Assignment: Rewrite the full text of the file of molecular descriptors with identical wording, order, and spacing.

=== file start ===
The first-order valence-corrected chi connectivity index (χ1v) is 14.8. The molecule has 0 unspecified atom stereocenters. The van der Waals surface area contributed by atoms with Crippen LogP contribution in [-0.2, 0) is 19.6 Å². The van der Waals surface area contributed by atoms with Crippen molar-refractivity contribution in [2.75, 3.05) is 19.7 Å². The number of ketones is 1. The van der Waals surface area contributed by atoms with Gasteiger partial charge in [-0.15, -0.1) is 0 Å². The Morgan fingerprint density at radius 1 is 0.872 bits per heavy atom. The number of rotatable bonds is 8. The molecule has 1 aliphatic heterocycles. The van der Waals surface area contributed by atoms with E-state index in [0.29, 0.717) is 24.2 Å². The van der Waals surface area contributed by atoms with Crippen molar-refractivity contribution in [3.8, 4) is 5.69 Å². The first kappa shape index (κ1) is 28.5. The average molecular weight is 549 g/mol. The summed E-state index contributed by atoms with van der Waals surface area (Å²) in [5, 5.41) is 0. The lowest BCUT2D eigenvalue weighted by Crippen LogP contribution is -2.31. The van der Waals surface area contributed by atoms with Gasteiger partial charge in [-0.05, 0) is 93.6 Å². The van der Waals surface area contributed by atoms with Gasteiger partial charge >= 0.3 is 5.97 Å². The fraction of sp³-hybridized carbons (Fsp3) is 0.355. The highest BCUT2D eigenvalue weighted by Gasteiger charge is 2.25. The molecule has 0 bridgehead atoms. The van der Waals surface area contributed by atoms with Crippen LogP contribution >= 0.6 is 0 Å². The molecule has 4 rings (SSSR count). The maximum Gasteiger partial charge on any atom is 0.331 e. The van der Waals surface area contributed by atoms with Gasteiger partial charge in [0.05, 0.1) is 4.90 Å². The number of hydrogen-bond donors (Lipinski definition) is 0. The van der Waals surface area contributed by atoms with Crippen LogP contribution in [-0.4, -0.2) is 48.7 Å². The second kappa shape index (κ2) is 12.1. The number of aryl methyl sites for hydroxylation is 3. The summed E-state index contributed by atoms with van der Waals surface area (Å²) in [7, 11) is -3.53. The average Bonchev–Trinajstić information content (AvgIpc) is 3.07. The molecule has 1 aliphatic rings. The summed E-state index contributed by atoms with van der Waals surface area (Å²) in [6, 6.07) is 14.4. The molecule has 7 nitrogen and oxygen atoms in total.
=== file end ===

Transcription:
The first-order valence-corrected chi connectivity index (χ1v) is 14.8. The molecule has 0 unspecified atom stereocenters. The van der Waals surface area contributed by atoms with Crippen LogP contribution in [-0.2, 0) is 19.6 Å². The van der Waals surface area contributed by atoms with Crippen molar-refractivity contribution in [2.75, 3.05) is 19.7 Å². The number of ketones is 1. The van der Waals surface area contributed by atoms with Gasteiger partial charge in [-0.15, -0.1) is 0 Å². The Morgan fingerprint density at radius 1 is 0.872 bits per heavy atom. The number of rotatable bonds is 8. The molecule has 1 aliphatic heterocycles. The van der Waals surface area contributed by atoms with E-state index in [0.29, 0.717) is 24.2 Å². The van der Waals surface area contributed by atoms with Crippen molar-refractivity contribution in [3.8, 4) is 5.69 Å². The first kappa shape index (κ1) is 28.5. The average molecular weight is 549 g/mol. The summed E-state index contributed by atoms with van der Waals surface area (Å²) in [5, 5.41) is 0. The lowest BCUT2D eigenvalue weighted by Crippen LogP contribution is -2.31. The van der Waals surface area contributed by atoms with Gasteiger partial charge in [-0.05, 0) is 93.6 Å². The van der Waals surface area contributed by atoms with Gasteiger partial charge >= 0.3 is 5.97 Å². The fraction of sp³-hybridized carbons (Fsp3) is 0.355. The highest BCUT2D eigenvalue weighted by Gasteiger charge is 2.25. The molecule has 0 bridgehead atoms. The van der Waals surface area contributed by atoms with Crippen LogP contribution >= 0.6 is 0 Å². The molecule has 4 rings (SSSR count). The maximum Gasteiger partial charge on any atom is 0.331 e. The van der Waals surface area contributed by atoms with Gasteiger partial charge in [0.05, 0.1) is 4.90 Å². The number of hydrogen-bond donors (Lipinski definition) is 0. The van der Waals surface area contributed by atoms with Crippen LogP contribution in [-0.4, -0.2) is 48.7 Å². The second kappa shape index (κ2) is 12.1. The number of aryl methyl sites for hydroxylation is 3. The summed E-state index contributed by atoms with van der Waals surface area (Å²) in [7, 11) is -3.53. The average Bonchev–Trinajstić information content (AvgIpc) is 3.07. The molecule has 1 aliphatic rings. The summed E-state index contributed by atoms with van der Waals surface area (Å²) in [6, 6.07) is 14.4. The molecule has 7 nitrogen and oxygen atoms in total.